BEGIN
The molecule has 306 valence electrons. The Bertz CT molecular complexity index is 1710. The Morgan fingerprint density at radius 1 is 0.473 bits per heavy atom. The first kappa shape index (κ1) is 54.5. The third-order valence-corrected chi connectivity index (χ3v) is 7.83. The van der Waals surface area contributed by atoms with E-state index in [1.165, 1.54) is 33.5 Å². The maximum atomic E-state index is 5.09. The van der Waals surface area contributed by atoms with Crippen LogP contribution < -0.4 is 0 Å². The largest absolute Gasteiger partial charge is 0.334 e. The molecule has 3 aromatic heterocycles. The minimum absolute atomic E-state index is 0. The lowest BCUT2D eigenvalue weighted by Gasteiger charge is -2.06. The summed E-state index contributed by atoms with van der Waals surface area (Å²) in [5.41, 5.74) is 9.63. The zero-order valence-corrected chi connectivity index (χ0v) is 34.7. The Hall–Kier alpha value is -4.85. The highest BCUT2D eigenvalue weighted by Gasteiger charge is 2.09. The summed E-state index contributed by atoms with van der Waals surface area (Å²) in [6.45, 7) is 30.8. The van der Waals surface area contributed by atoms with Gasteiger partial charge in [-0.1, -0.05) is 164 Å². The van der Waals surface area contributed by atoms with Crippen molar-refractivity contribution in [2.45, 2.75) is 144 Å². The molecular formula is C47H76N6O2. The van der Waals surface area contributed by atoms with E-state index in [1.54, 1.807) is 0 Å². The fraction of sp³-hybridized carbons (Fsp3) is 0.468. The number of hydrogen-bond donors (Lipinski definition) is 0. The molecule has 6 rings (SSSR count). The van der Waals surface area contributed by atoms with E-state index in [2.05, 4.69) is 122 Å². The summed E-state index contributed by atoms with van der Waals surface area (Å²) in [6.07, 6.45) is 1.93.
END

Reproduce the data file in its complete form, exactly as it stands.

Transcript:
The molecule has 306 valence electrons. The Bertz CT molecular complexity index is 1710. The Morgan fingerprint density at radius 1 is 0.473 bits per heavy atom. The first kappa shape index (κ1) is 54.5. The third-order valence-corrected chi connectivity index (χ3v) is 7.83. The van der Waals surface area contributed by atoms with E-state index in [1.165, 1.54) is 33.5 Å². The maximum atomic E-state index is 5.09. The van der Waals surface area contributed by atoms with Crippen LogP contribution < -0.4 is 0 Å². The largest absolute Gasteiger partial charge is 0.334 e. The molecule has 3 aromatic heterocycles. The minimum absolute atomic E-state index is 0. The lowest BCUT2D eigenvalue weighted by Gasteiger charge is -2.06. The summed E-state index contributed by atoms with van der Waals surface area (Å²) in [5.41, 5.74) is 9.63. The zero-order valence-corrected chi connectivity index (χ0v) is 34.7. The Hall–Kier alpha value is -4.85. The highest BCUT2D eigenvalue weighted by Gasteiger charge is 2.09. The summed E-state index contributed by atoms with van der Waals surface area (Å²) in [6.45, 7) is 30.8. The van der Waals surface area contributed by atoms with Gasteiger partial charge in [-0.1, -0.05) is 164 Å². The van der Waals surface area contributed by atoms with Crippen molar-refractivity contribution in [2.45, 2.75) is 144 Å². The molecular formula is C47H76N6O2. The van der Waals surface area contributed by atoms with E-state index in [1.54, 1.807) is 0 Å². The fraction of sp³-hybridized carbons (Fsp3) is 0.468. The number of hydrogen-bond donors (Lipinski definition) is 0. The molecule has 6 rings (SSSR count). The van der Waals surface area contributed by atoms with E-state index in [2.05, 4.69) is 122 Å². The summed E-state index contributed by atoms with van der Waals surface area (Å²) in [6.07, 6.45) is 1.93.